36. While the SPS did not choose to do so, there would appear to be no reason why it should not have given Mr G notice that the information he had requested was exempt under section 25(1) of FOISA. In the circumstances, it would appear perverse to require the SPS to take any action in respect of its failure to prevent the destruction of the information.


The Commissioner finds that the Scottish Prison Service (the SPS) partially complied with Part 1 of the Freedom of Information (Scotland) Act 2002 (FOISA) in responding to the information request made by Mr G. In failing to take reasonable steps to prevent the destruction of the requested information on receipt of the request, the SPS failed to comply with section 1(1) of FOISA. Given the general availability of the information, the Commissioner does not require the SPS to take any action in response to this failure.

The Commissioner also finds that the SPS failed to respond to Mr G's request within the timescale set by section 10(1) of FOISA. While she has asked for certain action to be taken with a view to securing good practice in this connection, she can identify no steps she can require the SPS to take to comply with section 10(1) in relation to this particular breach.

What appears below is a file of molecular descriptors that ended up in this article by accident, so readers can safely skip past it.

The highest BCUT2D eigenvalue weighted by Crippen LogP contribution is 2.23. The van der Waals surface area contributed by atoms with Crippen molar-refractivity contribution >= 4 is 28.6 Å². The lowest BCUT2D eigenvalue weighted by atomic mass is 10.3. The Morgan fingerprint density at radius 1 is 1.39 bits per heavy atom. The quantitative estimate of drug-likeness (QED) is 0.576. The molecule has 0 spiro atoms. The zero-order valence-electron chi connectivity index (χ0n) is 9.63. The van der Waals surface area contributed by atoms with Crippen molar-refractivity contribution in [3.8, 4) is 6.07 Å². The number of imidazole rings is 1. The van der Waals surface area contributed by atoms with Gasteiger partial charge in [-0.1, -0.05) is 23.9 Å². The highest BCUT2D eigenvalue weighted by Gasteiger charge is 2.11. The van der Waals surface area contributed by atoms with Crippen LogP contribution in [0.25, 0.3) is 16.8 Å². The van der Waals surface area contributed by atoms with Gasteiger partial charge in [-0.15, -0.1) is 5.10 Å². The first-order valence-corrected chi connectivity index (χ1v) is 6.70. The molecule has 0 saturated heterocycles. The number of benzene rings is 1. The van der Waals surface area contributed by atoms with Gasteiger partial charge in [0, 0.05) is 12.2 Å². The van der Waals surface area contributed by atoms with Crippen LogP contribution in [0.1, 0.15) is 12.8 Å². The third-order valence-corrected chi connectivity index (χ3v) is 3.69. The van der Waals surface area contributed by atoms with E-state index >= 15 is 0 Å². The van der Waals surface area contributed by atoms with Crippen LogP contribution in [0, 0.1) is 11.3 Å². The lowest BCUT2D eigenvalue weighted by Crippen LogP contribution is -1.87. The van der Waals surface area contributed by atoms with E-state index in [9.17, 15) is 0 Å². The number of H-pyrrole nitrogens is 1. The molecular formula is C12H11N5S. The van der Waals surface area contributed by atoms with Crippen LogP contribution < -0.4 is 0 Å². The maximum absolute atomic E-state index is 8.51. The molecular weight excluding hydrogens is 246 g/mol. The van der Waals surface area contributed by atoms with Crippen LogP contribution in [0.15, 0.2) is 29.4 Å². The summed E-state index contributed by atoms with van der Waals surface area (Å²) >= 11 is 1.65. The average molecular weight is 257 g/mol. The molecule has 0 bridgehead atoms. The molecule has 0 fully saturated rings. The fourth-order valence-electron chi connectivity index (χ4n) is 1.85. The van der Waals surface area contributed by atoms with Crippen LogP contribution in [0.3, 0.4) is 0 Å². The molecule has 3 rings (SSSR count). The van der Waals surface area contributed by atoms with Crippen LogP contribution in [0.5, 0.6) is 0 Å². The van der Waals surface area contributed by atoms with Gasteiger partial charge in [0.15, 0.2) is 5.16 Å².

Should either Mr G or the Scottish Prison Service (the SPS) wish to appeal against this decision, there is an appeal to the Court of Session on a point of law only. Any such appeal must be made within 42 days after the date of intimation of this decision.

Rosemary Agnew
Scottish Information Commissioner
19 November 2013


Relevant statutory provisions

Freedom of Information (Scotland) Act 2002

1 General entitlement

(1) A person who requests information from a Scottish public authority which holds it is entitled to be given it by the authority.

(4) The information to be given by the authority is that held by it at the time the request is received, except that, subject to subsection (5), any amendment or deletion which would have been made, regardless of the receipt of the request, between that time and the time it gives the information may be made before the information is given.

(5) The requested information is not, by virtue of subsection (4), to be destroyed before it can be given (unless the circumstances are such that it is not reasonably practicable to prevent such destruction from occurring).

(6) This section is subject to sections 2, 9, 12 and 14.

2 Effect of exemptions

(1) To information which is exempt information by virtue of any provision of Part 2, section 1 applies only to the extent that -